Early Exercise Of Call Options

Early exercise for a call option is when an option holder exercises his purchase right prior to the option's expiration date. Normally an option holder would not do this; he would just wait until expiration day and then decide if he wants to exercise or not. However, there are some cases where taking early exercise is the optimal decision.

The Call Option Buyer's Rights

Buying a call option means the purchaser has the right, but not the obligation, to buy 100 shares of stock at the strike price any time between today and when the option expires. The buyer does not need to give a reason for exercising his option, he just informs his broker he'd like to do it.

The Call Option Seller's Obligations

When the Options Clearing Corp receives an exercise notice from the option holder's broker, they randomly assign the notice among all of the people who have short contracts outstanding (that's why some people may be assigned and others may not be assigned -- the assignment is random). If the option seller is given an assignment notice then he is obligated to deliver the shares in exchange for cash equal to the strike price per share.

Reasons For Early Exercise

The most common reason for early exercise is when the underlying stock is about to pay a dividend. Call option holders do not receive dividends, but stock holders do. In addition, the day the stock goes ex-dividend the underlying stock price will be reduced by the amount of the dividend, thus reducing the value of the call option. So, some call option holders will exercise the day before the ex-dividend date in order to get the dividend.

The downside of early exercise for the option holder is that they forfeit any time premium remaining in the option. If they want out of their long call option position while it still has time premium then they are better off just selling their option instead of exercising it.

Does Early Exercise Matter For Covered Call Investors?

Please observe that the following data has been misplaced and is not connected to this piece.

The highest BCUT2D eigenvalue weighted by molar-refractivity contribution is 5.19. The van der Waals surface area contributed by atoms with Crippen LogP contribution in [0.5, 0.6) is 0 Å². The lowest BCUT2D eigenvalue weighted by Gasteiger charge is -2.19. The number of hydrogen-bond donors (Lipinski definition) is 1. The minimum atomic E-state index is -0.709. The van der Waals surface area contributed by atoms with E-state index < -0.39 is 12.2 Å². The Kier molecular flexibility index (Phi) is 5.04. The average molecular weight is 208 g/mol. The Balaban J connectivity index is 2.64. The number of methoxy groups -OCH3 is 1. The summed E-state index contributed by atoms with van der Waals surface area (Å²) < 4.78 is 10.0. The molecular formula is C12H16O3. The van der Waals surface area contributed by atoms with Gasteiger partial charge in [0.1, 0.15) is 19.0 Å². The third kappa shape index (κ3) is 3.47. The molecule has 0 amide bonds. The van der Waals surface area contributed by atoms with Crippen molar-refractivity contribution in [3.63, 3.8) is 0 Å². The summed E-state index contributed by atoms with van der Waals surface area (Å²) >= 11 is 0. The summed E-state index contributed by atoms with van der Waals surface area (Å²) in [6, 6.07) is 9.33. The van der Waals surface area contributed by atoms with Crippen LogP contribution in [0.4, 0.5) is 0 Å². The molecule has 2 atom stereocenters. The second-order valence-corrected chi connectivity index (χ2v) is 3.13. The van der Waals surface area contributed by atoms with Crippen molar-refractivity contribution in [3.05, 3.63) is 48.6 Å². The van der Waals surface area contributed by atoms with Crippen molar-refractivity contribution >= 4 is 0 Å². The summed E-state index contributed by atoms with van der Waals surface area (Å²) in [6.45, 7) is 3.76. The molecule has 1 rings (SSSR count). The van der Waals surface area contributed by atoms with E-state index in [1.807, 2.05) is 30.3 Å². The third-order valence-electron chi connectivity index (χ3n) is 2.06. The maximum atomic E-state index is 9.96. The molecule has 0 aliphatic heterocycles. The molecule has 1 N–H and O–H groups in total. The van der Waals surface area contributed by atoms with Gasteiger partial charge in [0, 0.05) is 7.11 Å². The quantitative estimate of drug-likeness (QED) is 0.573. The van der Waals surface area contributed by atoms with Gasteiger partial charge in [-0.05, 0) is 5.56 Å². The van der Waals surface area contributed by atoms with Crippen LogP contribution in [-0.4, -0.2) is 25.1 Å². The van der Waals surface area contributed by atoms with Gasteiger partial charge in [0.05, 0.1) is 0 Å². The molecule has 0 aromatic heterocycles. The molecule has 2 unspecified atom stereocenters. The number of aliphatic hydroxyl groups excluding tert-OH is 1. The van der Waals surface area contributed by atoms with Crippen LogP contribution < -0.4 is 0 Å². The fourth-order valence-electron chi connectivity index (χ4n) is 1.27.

Normally, having stock called away is a result that covered call investors look forward to. It means they have achieved the best possible outcome. To get this result sooner than the expiration day is considered a good thing.

The only time an investor may not want early exercise has to do with taxes. Having your shares called away is the same (for tax purposes) as selling your shares. That sale could generate an unwanted tax event (realized gain or realized loss) if the shares are held in a taxable account. Early exercise in a non-taxable account, like an IRA, is no big deal -- if the investor still wants to own the shares he can just go buy replacement shares.

How To Protect Against Early Exercise

First of all, the option you sold has to be in-the-money. It would be silly for the holder to take early exercise on any option that wasn't in-the-money.

Second, if you don't want your shares called away then a couple of days before each ex-dividend date you should check the amount of time premium remaining in the option you've sold (for a discussion on how to calculate time premium, please see the Covered Call Tutorial). If an in-the-money option has only a few pennies (or less) of time premium then you may want to buy those options back and sell new ones that have more time premium in them, since most rational investors will not do early exercise if there is still a decent amount of time premium left in the option.

What About Stocks That Don't Pay Dividends?

It is very unlikely (read: it would be financially irrational) that an option holder would take early exercise on a non-dividend paying stock. Again, they will forfeit any remaining time premium so they would be better off just selling their call option instead of exercising it.

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Mike Scanlin is the founder of Born To Sell and has been writing covered calls for a long time.